?-Synucleinopathies are a subset of neurodegenerative diseases, including Parkinson's disease (PD), dementia with Lewy Bodies (DLB) and multiple system atrophy (MSA) (1), which are characterized by abnormal accumulation of misfolded ?-synuclein (?-syn) protein in neurons or glial cells. Emerging evidence suggests that the cell-to-cell transmission of pathological ?-syn substantially cause neurodegeneration. However, the molecular mechanism of ?-syn transmission is poorly understood. We have identified three transmembrane proteins that strongly bind with ?-syn PFF: (i) lymphocyte activation gene-3 (LAG3), (ii) amyloid ? precursor-like protein 1 (APLP1), and (iii) neurexin 1-?. LAG3 is an essential receptor, mediating internalization of ?-syn PFF; however, substantial ?-syn PFF binds to LAG3-/- (knockout) neurons, suggesting that a unidentified candidate(s) (e.g. APLP1) binds with pathologic ?-syn, and facilitate the internalization. In this proposal, we hypothesize: (i) APLP1 is an essential receptor, that mediates ?-syn transmission; (ii) APLP1-LAG3 complex synergistically mediates ?-syn transmission; (iii) depletion of APLP1, LAG3, or APLP1- LAG3 complex, can reduce ?-syn-induced neurodegeneration of ?-syn transgenic mice. Accordingly, experiments are proposed to characterize the roles of APLP1, LAG3 and the AL complex in mediating the pathogenesis of ?-synucleinopathies, in cell-to-cell transmission models and the ?-syn transgenic mouse model. Experiments in two mice models with ?-synucleinopathies, will be complemented by studies in cells and cell-free experiments, thus allowing the deciphering of each spreading step in the interaction of APLP1, LAG3, or the AL complex with pathologic ?-syn. The successful completion of these studies will greatly enhance our understanding of the molecular mechanisms of ?-syn cell-to-cell transmission via receptors, by: (i) identifying APLP1 as a novel receptor that mediates ?-syn spreading, (ii) understanding the synergistic effect of the AL complex on mediating binding and internalization of ?-syn PFF, (iii) providing essential preliminary evaluation of anti-LAG3 antibody as a potential therapeutic agent against PD and related ?-synucleinopathies, and (iv) understanding the roles of APLP1, LAG3, and the AL complex in mediating neurodegeneration of ?-syn transgenic mice.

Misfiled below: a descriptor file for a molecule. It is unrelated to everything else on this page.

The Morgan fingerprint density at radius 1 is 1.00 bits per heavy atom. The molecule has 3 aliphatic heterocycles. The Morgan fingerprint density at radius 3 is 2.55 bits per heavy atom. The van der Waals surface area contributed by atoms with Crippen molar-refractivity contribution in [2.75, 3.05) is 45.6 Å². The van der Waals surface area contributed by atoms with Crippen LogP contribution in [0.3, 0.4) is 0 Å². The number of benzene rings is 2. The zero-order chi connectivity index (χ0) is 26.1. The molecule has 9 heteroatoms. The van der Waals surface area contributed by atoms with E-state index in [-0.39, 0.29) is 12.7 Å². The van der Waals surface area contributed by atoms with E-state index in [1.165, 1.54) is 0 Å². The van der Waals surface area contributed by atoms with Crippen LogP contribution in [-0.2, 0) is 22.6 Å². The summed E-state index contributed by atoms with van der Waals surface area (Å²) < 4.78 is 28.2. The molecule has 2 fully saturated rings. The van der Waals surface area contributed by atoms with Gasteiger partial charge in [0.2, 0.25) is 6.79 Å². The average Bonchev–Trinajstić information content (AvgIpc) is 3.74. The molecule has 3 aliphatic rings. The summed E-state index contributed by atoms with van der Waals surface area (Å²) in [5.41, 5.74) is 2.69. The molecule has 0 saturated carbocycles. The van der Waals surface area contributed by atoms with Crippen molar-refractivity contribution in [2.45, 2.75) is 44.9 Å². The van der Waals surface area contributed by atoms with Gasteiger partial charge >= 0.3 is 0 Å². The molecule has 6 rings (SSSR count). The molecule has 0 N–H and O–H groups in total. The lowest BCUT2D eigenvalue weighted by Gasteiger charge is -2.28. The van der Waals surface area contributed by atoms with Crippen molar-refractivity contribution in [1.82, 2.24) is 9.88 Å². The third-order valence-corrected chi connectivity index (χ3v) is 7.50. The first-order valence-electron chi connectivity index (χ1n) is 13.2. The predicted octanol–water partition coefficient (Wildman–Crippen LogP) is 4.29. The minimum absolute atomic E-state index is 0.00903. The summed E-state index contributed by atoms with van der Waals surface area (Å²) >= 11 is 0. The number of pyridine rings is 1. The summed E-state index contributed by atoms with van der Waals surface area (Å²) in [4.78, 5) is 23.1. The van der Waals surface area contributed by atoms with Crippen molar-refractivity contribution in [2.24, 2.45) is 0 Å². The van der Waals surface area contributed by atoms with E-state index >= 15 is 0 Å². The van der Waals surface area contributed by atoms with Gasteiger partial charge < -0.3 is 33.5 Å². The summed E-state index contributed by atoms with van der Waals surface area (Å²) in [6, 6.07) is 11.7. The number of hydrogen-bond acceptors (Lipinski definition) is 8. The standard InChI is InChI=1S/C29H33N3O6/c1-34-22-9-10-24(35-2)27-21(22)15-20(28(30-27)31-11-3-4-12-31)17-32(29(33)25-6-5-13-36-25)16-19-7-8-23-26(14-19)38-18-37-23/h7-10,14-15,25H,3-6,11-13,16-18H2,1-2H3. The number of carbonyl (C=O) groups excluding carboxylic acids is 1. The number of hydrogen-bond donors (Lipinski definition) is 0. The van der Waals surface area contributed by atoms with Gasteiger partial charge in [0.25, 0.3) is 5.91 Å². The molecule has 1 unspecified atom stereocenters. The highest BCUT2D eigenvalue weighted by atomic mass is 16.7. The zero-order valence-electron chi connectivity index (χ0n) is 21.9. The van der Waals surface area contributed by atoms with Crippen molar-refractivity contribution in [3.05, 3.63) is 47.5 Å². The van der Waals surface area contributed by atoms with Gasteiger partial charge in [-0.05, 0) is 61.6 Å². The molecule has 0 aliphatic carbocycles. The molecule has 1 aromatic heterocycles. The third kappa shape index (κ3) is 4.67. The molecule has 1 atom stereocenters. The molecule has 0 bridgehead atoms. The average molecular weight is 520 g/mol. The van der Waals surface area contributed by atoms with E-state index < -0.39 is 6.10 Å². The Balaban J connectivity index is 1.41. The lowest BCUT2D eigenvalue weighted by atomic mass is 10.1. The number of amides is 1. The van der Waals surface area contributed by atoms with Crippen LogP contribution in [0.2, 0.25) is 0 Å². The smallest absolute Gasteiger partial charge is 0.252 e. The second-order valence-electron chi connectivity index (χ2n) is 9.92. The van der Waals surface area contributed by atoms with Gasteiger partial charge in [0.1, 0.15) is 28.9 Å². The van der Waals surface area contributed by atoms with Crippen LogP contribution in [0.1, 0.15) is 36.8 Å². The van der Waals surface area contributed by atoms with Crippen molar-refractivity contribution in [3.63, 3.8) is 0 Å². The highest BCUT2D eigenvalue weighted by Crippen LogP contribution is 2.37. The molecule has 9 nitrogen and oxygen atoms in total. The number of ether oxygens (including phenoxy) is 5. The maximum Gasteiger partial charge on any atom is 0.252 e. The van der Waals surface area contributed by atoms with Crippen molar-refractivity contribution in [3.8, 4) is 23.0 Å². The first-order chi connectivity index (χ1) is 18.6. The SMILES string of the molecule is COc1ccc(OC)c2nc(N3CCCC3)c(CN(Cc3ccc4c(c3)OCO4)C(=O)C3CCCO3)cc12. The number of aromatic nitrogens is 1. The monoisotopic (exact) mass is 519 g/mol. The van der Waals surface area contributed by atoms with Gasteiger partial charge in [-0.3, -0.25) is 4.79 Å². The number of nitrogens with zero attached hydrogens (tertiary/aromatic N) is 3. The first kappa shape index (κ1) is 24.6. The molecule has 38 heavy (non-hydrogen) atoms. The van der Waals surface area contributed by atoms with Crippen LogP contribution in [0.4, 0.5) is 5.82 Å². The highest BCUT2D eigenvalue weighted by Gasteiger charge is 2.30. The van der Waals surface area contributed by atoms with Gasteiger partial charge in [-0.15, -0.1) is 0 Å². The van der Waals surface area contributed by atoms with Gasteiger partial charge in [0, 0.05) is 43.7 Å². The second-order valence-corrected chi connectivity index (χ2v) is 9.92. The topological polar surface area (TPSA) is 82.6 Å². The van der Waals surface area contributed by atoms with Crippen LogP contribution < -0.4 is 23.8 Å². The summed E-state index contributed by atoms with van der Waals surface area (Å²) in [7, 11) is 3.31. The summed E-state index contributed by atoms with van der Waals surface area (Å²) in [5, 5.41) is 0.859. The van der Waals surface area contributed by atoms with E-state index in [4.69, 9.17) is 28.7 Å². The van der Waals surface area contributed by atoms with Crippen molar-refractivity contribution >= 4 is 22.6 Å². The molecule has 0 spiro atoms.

Emerging evidence suggests that pathological ?-synuclein (?-syn) substantially cause neurodegeneration by cell-to-cell transmission. The project objectives are to determine the roles of amyloid ? precursor-like protein (APLP1), lymphocyte-activation gene 3 (LAG3), and the APLP1-LAG3 complex (synergistic effect) in the pathogenesis of ?-syn cell-to-cell transmission models and ?-syn transgenic mice model. The results can greatly uncover the molecular mechanism of pathological ?-syn transmission via APLP1 and LAG3, and stimulate new methods to terminate ?-syn-induced neurodegeneration.